This article is about Space Sim Lore. It contains anecdotes or Spacesim mythology.
The Boogie Mission was a mini mission which took place in the late evening (roughly 8:00 PM to 9:30 PM) on October 11th, 2019. It is notable for its use of rapidfire major disasters, its use of AUXCOM as opposed to the typical CAPCOM, and for the playing of extremely loud music over the habitat speakers throughout most of the duration of the mission.
CAPCOM: Jamie Tait-Glossop
Flight: Blakely Haughton
Engineering: Cesare Corazza
EECOM: Abigale Hamer-Wilson
Murray: Murray Renaud
From the beginning of the mission, CAPCOM functionalities were completely unusable due to a broken microphone in the Habitat. AUXCOM was instead used for Hab-MC communication, while MC-Hab remained verbal. This worked for a while, until CAPCOM broke entirely, and the Astronauts were forced to use pencil and paper signs held up to the security cameras.
This minimission was the first one led by Simulators Mars Wichmann-Young and Owen Matthews. Owen is a member infamous for his sadistic approach to running disasters, as well as his uncommon prowess at Sim Engineering. As such, the minimission was riddled with never-before-seen disasters, few of which were truly resolved. By the end of the minimission, the only reason the crew was still alive was the fact that Owen wanted to keep them that way.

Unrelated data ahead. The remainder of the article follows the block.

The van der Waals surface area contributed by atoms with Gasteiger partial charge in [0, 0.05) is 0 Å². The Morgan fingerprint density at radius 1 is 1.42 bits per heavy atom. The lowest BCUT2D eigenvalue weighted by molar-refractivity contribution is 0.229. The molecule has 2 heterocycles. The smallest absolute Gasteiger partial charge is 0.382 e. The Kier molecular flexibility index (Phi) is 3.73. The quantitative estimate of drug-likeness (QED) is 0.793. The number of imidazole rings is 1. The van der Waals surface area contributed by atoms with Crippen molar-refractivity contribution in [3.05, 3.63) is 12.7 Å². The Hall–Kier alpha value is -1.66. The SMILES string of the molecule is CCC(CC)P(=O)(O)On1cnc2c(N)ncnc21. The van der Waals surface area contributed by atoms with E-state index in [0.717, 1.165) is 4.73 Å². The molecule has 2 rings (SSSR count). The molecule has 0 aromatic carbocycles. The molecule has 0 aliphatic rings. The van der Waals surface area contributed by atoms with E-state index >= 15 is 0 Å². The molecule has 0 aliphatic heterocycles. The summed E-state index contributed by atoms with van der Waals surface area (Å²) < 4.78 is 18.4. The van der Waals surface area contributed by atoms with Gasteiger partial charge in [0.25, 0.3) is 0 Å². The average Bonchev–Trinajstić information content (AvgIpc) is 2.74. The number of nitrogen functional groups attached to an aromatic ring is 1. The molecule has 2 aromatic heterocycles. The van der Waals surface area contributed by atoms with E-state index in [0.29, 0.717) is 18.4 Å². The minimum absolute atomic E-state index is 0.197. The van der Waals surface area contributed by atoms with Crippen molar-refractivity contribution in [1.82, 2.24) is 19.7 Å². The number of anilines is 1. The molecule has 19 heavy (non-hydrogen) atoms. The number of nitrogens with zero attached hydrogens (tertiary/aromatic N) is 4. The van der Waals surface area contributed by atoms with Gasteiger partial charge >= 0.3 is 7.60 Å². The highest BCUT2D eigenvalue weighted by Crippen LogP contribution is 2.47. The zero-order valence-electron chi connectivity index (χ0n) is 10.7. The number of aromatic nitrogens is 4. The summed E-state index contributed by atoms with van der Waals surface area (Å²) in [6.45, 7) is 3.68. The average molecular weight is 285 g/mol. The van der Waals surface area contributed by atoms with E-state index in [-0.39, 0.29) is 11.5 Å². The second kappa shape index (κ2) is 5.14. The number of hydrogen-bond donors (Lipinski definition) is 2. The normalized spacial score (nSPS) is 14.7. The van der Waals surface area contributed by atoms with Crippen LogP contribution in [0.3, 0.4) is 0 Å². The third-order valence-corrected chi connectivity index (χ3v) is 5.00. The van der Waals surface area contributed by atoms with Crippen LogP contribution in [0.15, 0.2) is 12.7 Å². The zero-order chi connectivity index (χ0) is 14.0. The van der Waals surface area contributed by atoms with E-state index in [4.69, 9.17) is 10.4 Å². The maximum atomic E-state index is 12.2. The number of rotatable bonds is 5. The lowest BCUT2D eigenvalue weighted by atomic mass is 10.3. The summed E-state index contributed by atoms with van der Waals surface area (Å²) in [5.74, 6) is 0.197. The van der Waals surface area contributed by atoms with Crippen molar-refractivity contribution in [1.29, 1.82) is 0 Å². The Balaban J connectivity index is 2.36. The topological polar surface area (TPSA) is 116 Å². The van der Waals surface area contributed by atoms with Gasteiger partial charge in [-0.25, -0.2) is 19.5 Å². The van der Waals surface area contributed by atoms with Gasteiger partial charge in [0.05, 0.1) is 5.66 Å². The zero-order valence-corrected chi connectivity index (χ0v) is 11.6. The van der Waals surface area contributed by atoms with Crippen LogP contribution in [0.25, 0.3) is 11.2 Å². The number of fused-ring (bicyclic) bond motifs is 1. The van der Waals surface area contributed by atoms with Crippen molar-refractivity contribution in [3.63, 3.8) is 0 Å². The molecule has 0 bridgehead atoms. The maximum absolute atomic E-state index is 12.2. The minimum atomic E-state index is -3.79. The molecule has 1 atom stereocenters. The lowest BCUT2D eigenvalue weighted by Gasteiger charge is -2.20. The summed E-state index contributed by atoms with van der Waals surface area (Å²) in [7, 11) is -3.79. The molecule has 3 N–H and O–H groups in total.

Ethan also used this minimission to test the Habitat speaker system. He would often play leitmotif-style music that he thought would fit the situation, which often resulted in crew being annoyed and discouraged by the (often loud) songs.
Blakely decided to test the attention of Mission Control by changing his flight path to point towards the sun, instead of the moon (the intended destination). He then asked MC if he was on the correct path, to which they replied 'yes'. This continued until he performed a proper landing on the sun, as the sun is treated similarly to the planets in the Flight software. His request to perform an EVA was cleared, after which he revealed the situation to Mission Control.
Many issues in the EECOM software went unnoticed by the crew, up to and including complete organ failure of the entire crew, due to the EECOM officer being otherwise occupied. Two crew members spent the majority of the minimission French kissing in front of the EECOM computer, meaning that all errors went unnoticed.
This minimission was a wake-up call for OCESS, indicating that professionalism, training and focus were major issues. A lengthy discussion was held shortly thereafter, where it was decided that training would be further prioritized and minimissions would be rescheduled accordingly.